Evaluations on the Durability of Magnesia Magnesium Aluminate (MMA) Solid Oxide Fuel Cell Materials
Stark, Alexander James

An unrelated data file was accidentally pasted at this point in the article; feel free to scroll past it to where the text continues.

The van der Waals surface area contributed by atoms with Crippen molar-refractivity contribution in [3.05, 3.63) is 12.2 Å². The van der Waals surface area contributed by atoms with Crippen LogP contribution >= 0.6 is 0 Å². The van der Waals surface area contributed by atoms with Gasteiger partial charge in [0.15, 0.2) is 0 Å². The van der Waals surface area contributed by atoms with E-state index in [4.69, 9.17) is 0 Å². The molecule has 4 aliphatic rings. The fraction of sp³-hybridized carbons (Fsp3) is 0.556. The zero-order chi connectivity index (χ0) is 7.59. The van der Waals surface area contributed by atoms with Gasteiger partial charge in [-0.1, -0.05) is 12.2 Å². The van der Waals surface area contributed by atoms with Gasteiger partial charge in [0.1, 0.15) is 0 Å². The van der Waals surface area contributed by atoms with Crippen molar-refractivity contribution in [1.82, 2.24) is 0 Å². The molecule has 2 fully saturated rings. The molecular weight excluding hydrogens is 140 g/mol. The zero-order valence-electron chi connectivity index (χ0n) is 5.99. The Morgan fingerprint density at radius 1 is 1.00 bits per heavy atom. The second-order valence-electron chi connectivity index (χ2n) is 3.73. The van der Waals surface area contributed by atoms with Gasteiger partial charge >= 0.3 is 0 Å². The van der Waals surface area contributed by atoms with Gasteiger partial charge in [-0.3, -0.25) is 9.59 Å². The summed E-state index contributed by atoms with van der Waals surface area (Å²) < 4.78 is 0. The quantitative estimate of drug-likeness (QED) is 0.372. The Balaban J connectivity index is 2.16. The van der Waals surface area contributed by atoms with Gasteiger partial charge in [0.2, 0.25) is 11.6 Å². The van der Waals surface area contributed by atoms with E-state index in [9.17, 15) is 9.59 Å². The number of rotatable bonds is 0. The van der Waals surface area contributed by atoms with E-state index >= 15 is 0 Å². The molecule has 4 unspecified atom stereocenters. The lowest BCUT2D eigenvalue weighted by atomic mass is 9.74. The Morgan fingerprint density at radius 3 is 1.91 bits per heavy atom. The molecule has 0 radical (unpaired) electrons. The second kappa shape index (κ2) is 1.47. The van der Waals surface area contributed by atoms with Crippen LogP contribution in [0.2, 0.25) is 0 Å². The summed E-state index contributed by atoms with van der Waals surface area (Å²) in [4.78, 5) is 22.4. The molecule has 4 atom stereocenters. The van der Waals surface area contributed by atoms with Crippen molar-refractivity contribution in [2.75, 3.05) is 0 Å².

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Solid oxide fuel cells (SOFCs) are one of the most promising candidates for generating clean energy. Also known as “all ceramic” fuel cells, SOFCs use a range of advanced ceramic components to achieve the functionality that is required to attain high levels of efficiency, which exceed most other types of fuel cell systems. However, SOFC systems operate at high temperatures (500-1000°C). Therefore, the mechanical reliability and service life of advanced ceramic components has become “the” important area of research in this industry. Specifically, the static and dynamic mechanical integrity of these components under fuel environments at room and operating temperatures need to be investigated. To design viable commercial fuel cell assemblies, a comprehensive understanding of the mechanical behavior of the cells under the operating conditions is critical, and a qualification of the vendor components is essential. Flaws resulting from the manufacturing process, or that are introduced during handling and assembly, can cause a reduction in the strength of the cells as well as degrade their reliability. That requires a statistical approach for characterizing the mechanical properties of fuel cell materials and an understanding of the strength distribution rather than a deterministic definition. In this investigation, the strength distributions of dense and porous Magnesia Magnesium Aluminate (MMA) candidate cell materials are evaluated under a range of environments, including exposure to hydrogen, nitrogen and moisture under elevated temperatures. Using this data, the slow crack growth behavior of the materials is characterized, and a fractographic analysis was performed on the component fracture surfaces to identify the origins of failure. The Mode I fracture toughness of the MMA is also evaluated at low (50°C) and elevated temperature (850°C) within a moist environment. It was found that the MMA exhibits a Weibull modulus of approximately 20, with limited differences between room temperature and 850°C, and that the strength exhibits very limited rate dependence, indicating low susceptibility to failures attributed to slow crack growth at these two temperature conditions. However, evaluations of the dense MMA at 50°C showed much greater SCG dependence, with an exponent of 29. Failures often initiated at surface pores that were introduced during the manufacturing process, which could serve as the limiting factor in commercial systems. The fracture toughness was not dependent on temperature, with the overall average value of 1.78 ±0.06 MPa•m1/2. Results of this investigation contribute to the development of a comprehensive understanding of the structural behavior of MMA fuel cell materials, and will be instrumental in the choice of materials and manufacturing of reliable commercial systems.